Freight markets for tankers carrying crude and dirty products out of the Americas face mixed fundamentals heading into the traditionally weaker summer months, as geopolitics continue to drive shifts in trade flows.
Historically, June through August see the lowest freight rates each year with levels usually seeing a bump towards the end of Q3 and heading into the typically strong Q4 period.
As of June 30, the price to book an Aframax for lifting 70,000 mt of crude on a US Gulf Coast-UK Continent route stood at w147.5, or $34.26/mt, down just over 15% from the average in Q2 and 30% lower from Q1.
For long-haul east voyages, VLCC rates clocked in at $8 million as of June 30, down a less drastic 7% from Q2.
The crude demand picture looks fairly bullish for the tanker market, with Q3 oil demand growth projected to increase by 2.4 million b/d from Q2, according to analysts from S&P Global Commodity Insights.
Notably, 67% of growth in oil demand in Q3 is expected to come from Asian destinations such as China, India and countries in Southeast Asia. The US, Canada and Europe are projected to account for only 0.5% of total growth in 2023 but should account for a significant piece of the pie in Q3 due to summer travel demand.
On the supply side, global crude inventories are expected to fall significantly in the coming months, reducing the likelihood of further production cuts by OPEC+ countries. Their cuts to date have added a major bearish component to the global crude tanker market so far in 2023. Global crude stocks are expected to fall by 2 million b/d in July and August, dropping below 2022 levels.
VLCC freight supported by trans-Atlantic boom
Aframaxes, traditionally the workhorses of the trans-Atlantic freight market out of the USGC, have seen a downturn in their share of crude export barrels to Europe as market participants continue to employ larger Suezmaxes and VLCCs.
In Q2, VLCCs carried almost 49% of crude export barrels with Suezmaxes and Aframaxes taking just over 25% each. The VLCC percentage has climbed from 12% since February 2022, when Russia’s invasion of Ukraine created a surge in demand for USGC-origin crude barrels.
There was significant volatility in the VLCC market during Q2, with freight rates rising very quickly only to come right back down within a couple weeks. This was largely due to charterers holding off on new fixtures in anticipation of lower prices, only to then all rush into the market and drive freight rates up 28% within a couple of days. Weather also contributed to the rapid rise.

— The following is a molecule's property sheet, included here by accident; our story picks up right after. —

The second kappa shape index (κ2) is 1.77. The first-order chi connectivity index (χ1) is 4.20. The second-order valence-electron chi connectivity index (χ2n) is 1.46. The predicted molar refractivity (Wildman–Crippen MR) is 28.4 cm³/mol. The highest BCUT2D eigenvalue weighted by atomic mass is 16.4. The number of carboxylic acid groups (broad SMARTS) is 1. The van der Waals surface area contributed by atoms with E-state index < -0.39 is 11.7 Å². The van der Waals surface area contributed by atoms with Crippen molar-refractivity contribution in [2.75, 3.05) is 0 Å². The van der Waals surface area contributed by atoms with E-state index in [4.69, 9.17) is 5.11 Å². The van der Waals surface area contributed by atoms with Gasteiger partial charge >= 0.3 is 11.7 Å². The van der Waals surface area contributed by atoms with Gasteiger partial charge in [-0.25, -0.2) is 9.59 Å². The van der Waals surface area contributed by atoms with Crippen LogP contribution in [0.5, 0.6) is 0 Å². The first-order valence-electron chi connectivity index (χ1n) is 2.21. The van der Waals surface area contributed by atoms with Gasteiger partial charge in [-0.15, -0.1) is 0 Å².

“The Indian Ocean had some cyclones which delayed berthing for heaps of ships across India, so supply was cut and eastern ballasters were limited for end-June laycans,” a shipbroker said.
Prices have since declined but remain at relatively elevated levels. Market participants indicated such spikes are likely to continue into the third quarter but should not be as extreme given the seasonal summer weakness.
WAF tax developments shift Americas tonnage supply
Tonnage supply in the Americas is being impacted by recent developments in West Africa, where shipowners are receiving backdated tax bills from Nigeria’s Federal Inland Revenue Service relating to crude and refined product loadings over 2010-2019.
Shipowners have started to avoid making port calls at the country, seeking options for loading elsewhere, populating nearby regions such as Brazil, USGC, and the Caribbean with the displaced tonnage.
“Rates are coming off in Brazil because they’ll go there instead of WAF,” another shipbroker said. “It’s the next logical choice.”
Some market participants expect the tax situation will impact the market heavily in the coming weeks, especially for Suezmaxes and VLCCs that typically load at WAF and Brazil, while others expect that the impact will either be negligible as the government settles the requirement or will reach longer-term markets.
“They are just going to have to figure out different ways to move West Africa barrels and pay more for it,” a shipowner said of WAF crude buyers. “I don’t see this as changing trade flows right now, but if this does not get cleared up soon, people buying crude in West Africa right now will see these logistical concerns and they may look elsewhere, not affecting this front window but could in July and August stems.”